Analyzing Upstream Orographic Precipitation Enhancement During an OLYMPEX Warm Front Passage Using Observations and High-Resolution WRF Simulations
Frontal precipitation processes in the Pacific Northwest are often modified by interactions with the terrain of the Olympic Mountains, resulting in enhanced precipitation on the windward slopes (west/southwest). While many studies have observed orographic enhancement over the high terrain, understanding of how these processes extend upstream is limited, especially in rapidly-shifting flow regimes. This study analyzed surface precipitation accumulations upstream, near-shore, and adjacent to the Olympics from the 17 December 2015 warm front case during OLYMPEX to examine the role of blocking in upstream orographic enhancement. Using high-resolution Weather Research and Forecasting (WRF) simulations, and observations from the NPOL dual-polarization radar, precipitation accumulations from WRF simulations and OLYMPEX observations are divided into five regions upstream of NPOL and into timeframes relative to landfall to analyze the distribution of precipitation enhancement associated with the warm front. Results indicate that 40 km upstream of the coast saw nearly double 5-min precipitation accumulations compared to regions closer to the coastline, even with radar indicating widespread stratiform precipitation across the region.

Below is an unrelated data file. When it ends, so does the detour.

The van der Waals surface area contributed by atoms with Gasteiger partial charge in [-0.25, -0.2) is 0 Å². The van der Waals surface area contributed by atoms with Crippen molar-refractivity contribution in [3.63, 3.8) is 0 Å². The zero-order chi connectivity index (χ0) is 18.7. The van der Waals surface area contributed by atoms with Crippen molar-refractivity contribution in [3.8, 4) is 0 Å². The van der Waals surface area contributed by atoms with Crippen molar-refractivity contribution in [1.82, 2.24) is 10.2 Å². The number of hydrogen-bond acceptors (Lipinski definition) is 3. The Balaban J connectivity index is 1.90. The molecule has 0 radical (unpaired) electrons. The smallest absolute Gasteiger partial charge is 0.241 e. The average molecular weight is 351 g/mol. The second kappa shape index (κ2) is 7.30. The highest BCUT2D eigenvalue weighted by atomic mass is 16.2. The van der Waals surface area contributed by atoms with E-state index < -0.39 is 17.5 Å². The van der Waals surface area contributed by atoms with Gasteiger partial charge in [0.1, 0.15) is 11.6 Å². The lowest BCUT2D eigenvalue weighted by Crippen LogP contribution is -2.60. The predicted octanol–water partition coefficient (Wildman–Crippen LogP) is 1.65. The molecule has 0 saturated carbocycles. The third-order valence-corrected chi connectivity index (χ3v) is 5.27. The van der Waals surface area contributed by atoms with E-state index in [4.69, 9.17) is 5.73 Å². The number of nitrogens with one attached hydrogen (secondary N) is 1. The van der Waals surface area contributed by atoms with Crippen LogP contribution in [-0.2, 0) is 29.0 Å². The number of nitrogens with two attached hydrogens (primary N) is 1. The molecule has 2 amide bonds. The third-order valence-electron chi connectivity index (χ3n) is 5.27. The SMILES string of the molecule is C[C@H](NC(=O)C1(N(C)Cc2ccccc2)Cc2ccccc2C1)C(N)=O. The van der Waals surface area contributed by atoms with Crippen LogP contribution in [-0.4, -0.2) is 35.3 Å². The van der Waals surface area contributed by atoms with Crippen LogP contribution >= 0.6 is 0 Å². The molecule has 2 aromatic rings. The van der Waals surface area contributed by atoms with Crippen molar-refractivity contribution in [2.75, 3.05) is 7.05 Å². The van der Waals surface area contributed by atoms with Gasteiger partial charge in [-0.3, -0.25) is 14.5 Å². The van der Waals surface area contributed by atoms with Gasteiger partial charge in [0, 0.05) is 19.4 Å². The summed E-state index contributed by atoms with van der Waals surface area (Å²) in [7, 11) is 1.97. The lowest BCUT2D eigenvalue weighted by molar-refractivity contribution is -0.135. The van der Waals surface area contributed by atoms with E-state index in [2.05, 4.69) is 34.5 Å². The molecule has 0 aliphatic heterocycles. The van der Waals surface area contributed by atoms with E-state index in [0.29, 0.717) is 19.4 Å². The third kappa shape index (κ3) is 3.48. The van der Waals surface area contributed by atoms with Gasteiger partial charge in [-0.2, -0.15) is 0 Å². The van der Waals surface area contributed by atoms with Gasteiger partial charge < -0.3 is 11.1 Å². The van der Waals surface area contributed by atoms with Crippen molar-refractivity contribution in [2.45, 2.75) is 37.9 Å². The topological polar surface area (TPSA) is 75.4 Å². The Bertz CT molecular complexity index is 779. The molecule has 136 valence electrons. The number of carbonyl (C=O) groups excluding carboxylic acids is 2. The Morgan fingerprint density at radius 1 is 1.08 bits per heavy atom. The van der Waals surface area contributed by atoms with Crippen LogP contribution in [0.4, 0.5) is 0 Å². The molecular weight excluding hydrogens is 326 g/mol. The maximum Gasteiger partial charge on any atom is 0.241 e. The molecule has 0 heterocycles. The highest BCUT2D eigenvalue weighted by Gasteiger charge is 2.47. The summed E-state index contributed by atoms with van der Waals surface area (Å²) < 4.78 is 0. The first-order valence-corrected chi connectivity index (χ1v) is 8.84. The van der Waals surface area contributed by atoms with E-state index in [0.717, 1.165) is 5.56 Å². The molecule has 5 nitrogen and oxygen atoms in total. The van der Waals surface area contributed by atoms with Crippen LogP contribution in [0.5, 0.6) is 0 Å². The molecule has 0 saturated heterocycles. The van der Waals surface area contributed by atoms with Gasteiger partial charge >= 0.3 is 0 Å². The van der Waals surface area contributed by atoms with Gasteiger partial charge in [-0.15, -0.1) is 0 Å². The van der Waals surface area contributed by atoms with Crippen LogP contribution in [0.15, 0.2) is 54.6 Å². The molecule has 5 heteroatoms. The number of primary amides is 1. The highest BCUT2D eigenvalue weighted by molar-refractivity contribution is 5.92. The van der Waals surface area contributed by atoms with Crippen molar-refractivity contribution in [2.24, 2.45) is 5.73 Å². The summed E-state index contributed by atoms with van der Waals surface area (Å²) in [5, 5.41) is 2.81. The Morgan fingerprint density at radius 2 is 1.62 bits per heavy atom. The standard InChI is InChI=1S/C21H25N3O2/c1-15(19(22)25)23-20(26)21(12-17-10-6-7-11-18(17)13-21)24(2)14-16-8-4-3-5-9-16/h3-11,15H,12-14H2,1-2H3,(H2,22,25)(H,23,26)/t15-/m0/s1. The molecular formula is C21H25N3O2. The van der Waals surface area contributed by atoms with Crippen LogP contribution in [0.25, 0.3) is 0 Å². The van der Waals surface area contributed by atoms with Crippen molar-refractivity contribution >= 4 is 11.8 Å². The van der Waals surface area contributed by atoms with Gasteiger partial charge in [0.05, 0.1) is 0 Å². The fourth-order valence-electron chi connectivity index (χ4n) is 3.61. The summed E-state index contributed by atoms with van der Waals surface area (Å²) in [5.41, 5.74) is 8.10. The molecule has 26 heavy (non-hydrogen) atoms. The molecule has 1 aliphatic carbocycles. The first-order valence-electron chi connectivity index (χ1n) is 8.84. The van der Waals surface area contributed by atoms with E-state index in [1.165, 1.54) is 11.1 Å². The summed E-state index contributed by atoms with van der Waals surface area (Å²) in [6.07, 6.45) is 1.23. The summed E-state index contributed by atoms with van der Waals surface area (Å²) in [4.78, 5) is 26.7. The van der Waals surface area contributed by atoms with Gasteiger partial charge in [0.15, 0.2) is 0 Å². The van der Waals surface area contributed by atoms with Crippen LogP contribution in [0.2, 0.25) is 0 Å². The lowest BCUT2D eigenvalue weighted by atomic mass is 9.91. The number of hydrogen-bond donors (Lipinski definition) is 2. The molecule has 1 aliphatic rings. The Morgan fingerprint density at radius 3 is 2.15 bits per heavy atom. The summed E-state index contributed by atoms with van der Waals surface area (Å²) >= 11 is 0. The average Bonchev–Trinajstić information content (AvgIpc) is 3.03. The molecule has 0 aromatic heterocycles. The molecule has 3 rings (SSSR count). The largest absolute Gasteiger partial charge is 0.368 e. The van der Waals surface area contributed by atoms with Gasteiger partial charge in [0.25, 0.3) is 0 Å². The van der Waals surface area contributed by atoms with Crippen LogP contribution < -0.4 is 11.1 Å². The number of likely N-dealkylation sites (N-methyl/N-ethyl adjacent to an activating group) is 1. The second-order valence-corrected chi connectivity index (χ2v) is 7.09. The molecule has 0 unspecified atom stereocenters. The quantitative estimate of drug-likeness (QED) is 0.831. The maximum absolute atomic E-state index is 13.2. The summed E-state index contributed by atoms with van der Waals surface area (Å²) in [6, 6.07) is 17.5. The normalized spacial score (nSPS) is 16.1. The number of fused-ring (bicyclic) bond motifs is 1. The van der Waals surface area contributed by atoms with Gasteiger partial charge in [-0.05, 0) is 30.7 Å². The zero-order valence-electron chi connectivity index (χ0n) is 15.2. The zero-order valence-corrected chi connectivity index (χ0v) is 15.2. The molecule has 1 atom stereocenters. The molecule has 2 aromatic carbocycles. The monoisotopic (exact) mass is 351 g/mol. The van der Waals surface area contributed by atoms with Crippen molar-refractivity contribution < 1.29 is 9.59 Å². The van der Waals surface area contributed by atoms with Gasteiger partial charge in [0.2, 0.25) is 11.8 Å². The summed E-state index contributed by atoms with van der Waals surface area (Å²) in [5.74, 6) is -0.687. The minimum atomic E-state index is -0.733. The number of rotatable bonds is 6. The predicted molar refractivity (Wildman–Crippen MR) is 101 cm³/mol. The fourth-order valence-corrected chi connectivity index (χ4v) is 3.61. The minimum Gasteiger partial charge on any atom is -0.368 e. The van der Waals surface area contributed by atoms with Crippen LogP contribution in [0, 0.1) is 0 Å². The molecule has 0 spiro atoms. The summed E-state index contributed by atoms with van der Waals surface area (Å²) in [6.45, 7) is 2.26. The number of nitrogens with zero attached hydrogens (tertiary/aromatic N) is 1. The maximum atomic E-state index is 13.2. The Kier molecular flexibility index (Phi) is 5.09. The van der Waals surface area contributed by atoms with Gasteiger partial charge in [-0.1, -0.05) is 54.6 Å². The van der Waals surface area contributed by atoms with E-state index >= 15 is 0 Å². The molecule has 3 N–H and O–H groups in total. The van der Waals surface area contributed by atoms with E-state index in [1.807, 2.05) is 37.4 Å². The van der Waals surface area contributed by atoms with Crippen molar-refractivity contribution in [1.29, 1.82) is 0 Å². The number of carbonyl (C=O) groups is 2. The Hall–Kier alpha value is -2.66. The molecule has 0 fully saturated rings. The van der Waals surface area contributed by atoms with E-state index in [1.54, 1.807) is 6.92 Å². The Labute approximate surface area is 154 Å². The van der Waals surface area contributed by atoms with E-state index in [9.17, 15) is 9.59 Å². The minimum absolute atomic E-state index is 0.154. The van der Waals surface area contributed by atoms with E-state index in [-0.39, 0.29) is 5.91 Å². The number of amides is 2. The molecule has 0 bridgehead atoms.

High-resolution observed soundings indicate little change in surface thermodynamic characteristics of the low Froude number region ahead of the surface front as it propagated northeastward and eventually stalled, a possible indication of blocking by the terrain. Findings from sounding-derived vertical stability parameters show high levels of low-level stability and significant vertical wind shear which led to the formation of Kelvin-Helmholtz (KH) waves during this case. Future work will thus focus on characterizing the precipitation within these subregions as the frontal flow characteristics evolved.
ENSO-induced Teleconnections on Atmospheric Radiation
The spatial pattern of sea surface temperature changes impacts the net radiative feedback in the Earth’s climate system, and thus the magnitude of global warming - a phenomenon known as the pattern effect. In the observational record, the dominant mode of variability in SST patterns is the El Nino Southern Oscillation (ENSO). ENSO teleconnections and predictability have been a focus of research in climate science, but the relationship between ENSO, clouds, and the Earth's radiation budget has not been fully explored. We use satellite observations of radiation, atmospheric reanalysis, and sea surface temperature reconstructions to examine the impact of the full ENSO cycle on radiation at the top of the atmosphere. Using a recent radiative flux by cloud type NASA product, along with radiative kernel decompositions, we can isolate the role of different processes in mediating the radiative response to ENSO. We find a dominant role for low-cloud radiative effects driven by atmospheric inversion changes, along with long-wave clear-sky water vapor feedbacks.